5. From circular 50, at the US government copyright office: "Under the present copyright law, which became effective January 1, 1978, a work is automatically protected by copyright when it is created. A work is created when it is “fixed” in a copy or phonorecord for the first time. Neither registration in the Copyright Office nor publication is required for copyright protection under the law."I think what you're really asking, is "Should I register the copyright of my music?" So, should you? That's up to you. Personally, I wouldn't register a tune I composed unless I was fairly sure that I'd use it for commercial purposes. Registering isn't "cheap"... but that's a relative term, I suppose. No sense in throwing cash at a tune you won't be making money off of. Again from circular 50: "There are, however, certain advantages to registration, including the establishment of a public record of the copyright claim. Copyright registration must generally be made before an infringement suit can be brought. Timely registration may also provide a broader range of remedies in an infringement suit." You can register online or through snail mail. Online is both cheaper ($35 vs $50) and much faster processing time (currently 4.5 months or less versus 15 months or less). Just go to copyright.gov and read the site. Start with the FAQ.As for your next four questions, I'm *not* an expert on this stuff, but here are some of my common sense answers, which might help you out. What are you going to use the demo for? If it's for a soundtrack job, you'll probably need to show off your diversity. If it's for a more genre-specific job, narrow the focus. If possible, I would think it's best to ask the person to whom you're sending it, and it helps to know what job you're applying for... Are you using the demo to showcase your music skills or to showcase your visual art skills? That really depends on how many sample tracks there are (which depends on the job you're using it to apply for). Separate tracks, unless the demo is really really short (2-3 minutes), and each of the samples is only a small fraction (20 seconds or less) of a full tune. It's generally easier to remember a track number, than to remember a a minute:second time. Put yourself in the recruiter's position, would you want to seek to a sample using fast-forward/rewind, or would you want to just select the track number?If you're still not sure, make two demos using each way, and then pretend you're the recruiter and pretend you want to hear a certain sample over again, and act accordingly. That way, you should be able to figure out which demo method will better for that particular demo.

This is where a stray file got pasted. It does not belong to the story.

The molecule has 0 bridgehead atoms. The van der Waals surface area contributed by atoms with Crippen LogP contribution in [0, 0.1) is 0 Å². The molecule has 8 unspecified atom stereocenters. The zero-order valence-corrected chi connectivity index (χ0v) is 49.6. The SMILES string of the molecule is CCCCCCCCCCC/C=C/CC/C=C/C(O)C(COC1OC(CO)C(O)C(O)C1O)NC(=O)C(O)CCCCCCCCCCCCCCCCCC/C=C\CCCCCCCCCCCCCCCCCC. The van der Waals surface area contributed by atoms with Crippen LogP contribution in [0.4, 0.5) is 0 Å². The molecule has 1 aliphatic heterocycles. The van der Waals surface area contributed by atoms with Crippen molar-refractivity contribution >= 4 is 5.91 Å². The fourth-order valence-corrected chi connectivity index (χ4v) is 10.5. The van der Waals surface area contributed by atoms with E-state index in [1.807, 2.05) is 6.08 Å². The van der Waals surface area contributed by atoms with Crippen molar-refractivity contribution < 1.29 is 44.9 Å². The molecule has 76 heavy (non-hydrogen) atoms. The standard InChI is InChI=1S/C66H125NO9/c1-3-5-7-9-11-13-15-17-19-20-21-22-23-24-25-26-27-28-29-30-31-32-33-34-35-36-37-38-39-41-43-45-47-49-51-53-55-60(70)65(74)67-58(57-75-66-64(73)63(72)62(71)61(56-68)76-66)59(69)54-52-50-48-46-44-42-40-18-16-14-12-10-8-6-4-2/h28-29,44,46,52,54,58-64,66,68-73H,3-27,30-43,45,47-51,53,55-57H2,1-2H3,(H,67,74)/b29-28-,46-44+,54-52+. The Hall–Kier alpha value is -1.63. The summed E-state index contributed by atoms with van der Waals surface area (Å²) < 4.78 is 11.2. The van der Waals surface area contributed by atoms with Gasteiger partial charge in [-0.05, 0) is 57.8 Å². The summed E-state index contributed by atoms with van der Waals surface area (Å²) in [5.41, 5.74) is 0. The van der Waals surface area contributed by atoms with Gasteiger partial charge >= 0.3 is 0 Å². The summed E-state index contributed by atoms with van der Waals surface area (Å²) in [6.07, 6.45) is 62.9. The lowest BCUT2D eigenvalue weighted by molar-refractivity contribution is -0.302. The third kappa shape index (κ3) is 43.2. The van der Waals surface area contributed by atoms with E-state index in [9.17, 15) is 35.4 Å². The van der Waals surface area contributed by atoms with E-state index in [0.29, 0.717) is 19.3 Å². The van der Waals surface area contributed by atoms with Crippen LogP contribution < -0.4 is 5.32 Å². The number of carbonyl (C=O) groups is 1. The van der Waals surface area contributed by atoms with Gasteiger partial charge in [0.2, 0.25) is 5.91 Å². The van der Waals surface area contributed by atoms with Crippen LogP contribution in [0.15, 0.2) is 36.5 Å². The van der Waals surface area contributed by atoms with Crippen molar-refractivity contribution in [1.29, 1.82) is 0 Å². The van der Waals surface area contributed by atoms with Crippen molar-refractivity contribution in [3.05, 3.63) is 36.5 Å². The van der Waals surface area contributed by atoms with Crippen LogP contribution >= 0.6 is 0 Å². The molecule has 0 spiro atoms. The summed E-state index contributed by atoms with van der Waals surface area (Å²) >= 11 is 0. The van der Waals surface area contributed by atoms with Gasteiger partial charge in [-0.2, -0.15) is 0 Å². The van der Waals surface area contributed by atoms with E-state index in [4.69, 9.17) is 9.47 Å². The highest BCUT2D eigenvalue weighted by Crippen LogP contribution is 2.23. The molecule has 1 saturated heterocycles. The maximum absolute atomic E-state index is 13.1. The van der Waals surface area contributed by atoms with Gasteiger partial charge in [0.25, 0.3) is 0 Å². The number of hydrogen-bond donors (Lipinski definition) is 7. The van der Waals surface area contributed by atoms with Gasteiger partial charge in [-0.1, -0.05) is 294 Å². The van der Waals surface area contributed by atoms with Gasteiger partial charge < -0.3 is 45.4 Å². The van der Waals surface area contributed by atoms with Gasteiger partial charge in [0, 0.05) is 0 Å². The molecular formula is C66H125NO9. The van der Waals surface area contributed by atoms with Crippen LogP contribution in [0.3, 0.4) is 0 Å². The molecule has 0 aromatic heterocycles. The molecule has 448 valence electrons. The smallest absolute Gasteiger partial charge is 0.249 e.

6. Actually, sorry to correct you, but atonal means that there's no key (and by extension, no tonic). In this case, I'm afraid erineclipse is mistaken about the piece being atonal. This tune sounds like it's in Ab major, which means that it can't be atonal. From what I heard, there are no incorrect notes. It's a jazzy progression, but all of the notes "worked", harmonically-speaking, at least to my ears. I think erineclipse may have been thrown off by the extended chords. However, I'll add a disclaimer to my previous statement by saying that I am not a theory major, and I also have trouble with 13th chords. By that I mean, I can't always discern where the root is supposed to be. For instance, for the 13th chord at 0:11/0:12, you have an Eb in the bass, but for some reason, doesn't sound 100% correct, even though Eb is part of the chord, and could conceivably be the root. I'm guessing it has to do with voice leading. We need someone really experienced with 13th chords to come in and give their opinion.